Pearls have been consistently popular among jewelry wearers and collectors. Aside from their luster and unmissable beauty, people believe that pearls symbolize purity, loyalty, generosity, wealth and luck.
Natural pearls are rare and high-priced, which is why most pearls sold on the market these days are cultured. These can be saltwater or freshwater pearls. However, one may ask, what’s the difference between the two?
Freshwater Pearls are harvested from mussels that dwell at the bottom of ponds, rivers and lakes. These pearls usually have thicker nacre (mother-of-pearl outer coating), so they are not very glossy. Pearls from freshwater are not always round and white. These imperfect pearls, also called “baroque,” however, are just as valuable as the perfectly round ones.
Many years ago people harvested freshwater pearls after only two years of growing them, so they were significantly smaller and of lesser quality. New methods and techniques have been developed over time, so freshwater pearls nowadays are harvested after 4-6 years, resulting in bigger, higher quality pearls.
Moreover, freshwater pearls are notably affordable. The mussels that produce them are large and can sometimes hold up to 50 pearls each. These pearls are also durable because of their thick nacre.
On the other hand, saltwater pearls grow inside oysters in the seas and oceans. These pearls have thin nacre (about .5mm to 5mm) so they have a distinct shine. Pearls from salt water are usually perfectly round – the most sought-after shape – and cream-colored (Tahiti pearls, however, are uniquely black because of the type of mussels that grow them).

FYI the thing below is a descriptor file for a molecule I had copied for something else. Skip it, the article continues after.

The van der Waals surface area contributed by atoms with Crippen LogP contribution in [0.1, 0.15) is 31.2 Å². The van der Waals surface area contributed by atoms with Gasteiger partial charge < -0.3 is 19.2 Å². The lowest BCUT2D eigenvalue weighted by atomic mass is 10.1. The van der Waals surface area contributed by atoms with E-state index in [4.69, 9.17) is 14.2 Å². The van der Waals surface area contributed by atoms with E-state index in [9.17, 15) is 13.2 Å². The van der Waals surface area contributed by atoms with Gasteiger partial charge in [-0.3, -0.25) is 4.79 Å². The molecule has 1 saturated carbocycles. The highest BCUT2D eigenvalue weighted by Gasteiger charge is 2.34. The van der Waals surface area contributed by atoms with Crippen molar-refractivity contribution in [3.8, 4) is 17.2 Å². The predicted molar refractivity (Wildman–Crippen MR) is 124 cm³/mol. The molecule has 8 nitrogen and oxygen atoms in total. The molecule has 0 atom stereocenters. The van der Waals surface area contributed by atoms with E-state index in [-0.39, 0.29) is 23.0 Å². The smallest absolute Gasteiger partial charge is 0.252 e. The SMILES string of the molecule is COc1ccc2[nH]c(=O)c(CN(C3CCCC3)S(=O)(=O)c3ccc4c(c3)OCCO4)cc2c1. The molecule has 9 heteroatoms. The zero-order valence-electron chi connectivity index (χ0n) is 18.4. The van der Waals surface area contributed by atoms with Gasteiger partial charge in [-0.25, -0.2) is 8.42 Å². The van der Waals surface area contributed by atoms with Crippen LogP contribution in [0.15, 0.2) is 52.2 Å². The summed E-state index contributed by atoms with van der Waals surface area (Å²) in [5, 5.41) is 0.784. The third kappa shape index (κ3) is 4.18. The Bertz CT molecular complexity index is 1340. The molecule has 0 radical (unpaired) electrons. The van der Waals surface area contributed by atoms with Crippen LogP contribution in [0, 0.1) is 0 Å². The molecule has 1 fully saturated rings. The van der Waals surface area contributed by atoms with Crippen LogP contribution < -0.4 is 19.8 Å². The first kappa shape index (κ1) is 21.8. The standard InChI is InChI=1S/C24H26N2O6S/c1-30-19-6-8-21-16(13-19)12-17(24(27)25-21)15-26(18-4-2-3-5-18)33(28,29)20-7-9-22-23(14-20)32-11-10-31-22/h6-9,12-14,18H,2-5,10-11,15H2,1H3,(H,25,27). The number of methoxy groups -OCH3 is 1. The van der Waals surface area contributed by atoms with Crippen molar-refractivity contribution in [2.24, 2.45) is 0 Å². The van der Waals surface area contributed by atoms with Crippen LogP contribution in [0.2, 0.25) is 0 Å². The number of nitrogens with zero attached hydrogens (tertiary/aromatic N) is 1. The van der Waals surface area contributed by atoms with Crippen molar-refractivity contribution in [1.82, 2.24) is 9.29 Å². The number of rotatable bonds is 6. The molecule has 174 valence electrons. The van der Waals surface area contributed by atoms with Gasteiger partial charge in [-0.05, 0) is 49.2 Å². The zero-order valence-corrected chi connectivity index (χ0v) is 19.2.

A saltwater pearl’s shape and shine make it a more expensive option than freshwater pearls. It is also more susceptible to chipping because of its thin nacre.
Freshwater vs Saltwater Pearls
What, then, is the difference between freshwater and saltwater pearls?
Freshwater pearls are from lakes, ponds and rivers while saltwater pearls are from seas or oceans. Pearls from fresh water have a thicker nacre, dull shine, and may come in different shapes and colors. Meanwhile, the ones from salt water are round, lustrous (because of their thin nacre), and mostly cream-colored (except for Tahiti pearls).
When it comes to the cost, a freshwater pearl is significantly more affordable than a saltwater pearl since the mussels that produce freshwater pearls are large and can hold up to 50 pearls each. A saltwater pearl’s distinct shine and perfect shape also contribute to its high price and uniqueness. A freshwater pearl, which has thick nacre, is also more long-lasting than a saltwater pearl.
|Freshwater Pearl||Saltwater Pearl|
|Produced in lakes, ponds, and rivers||Harvested from seas and oceans|
|Has a thick nacre||Has a thin nacre|
|Not very glossy||Very lustrous|
|Durable because of its thick nacre||Vulnerable to chipping due to its thin nacre|
|Comes in different shapes and sizes||Round and mostly cream-colored|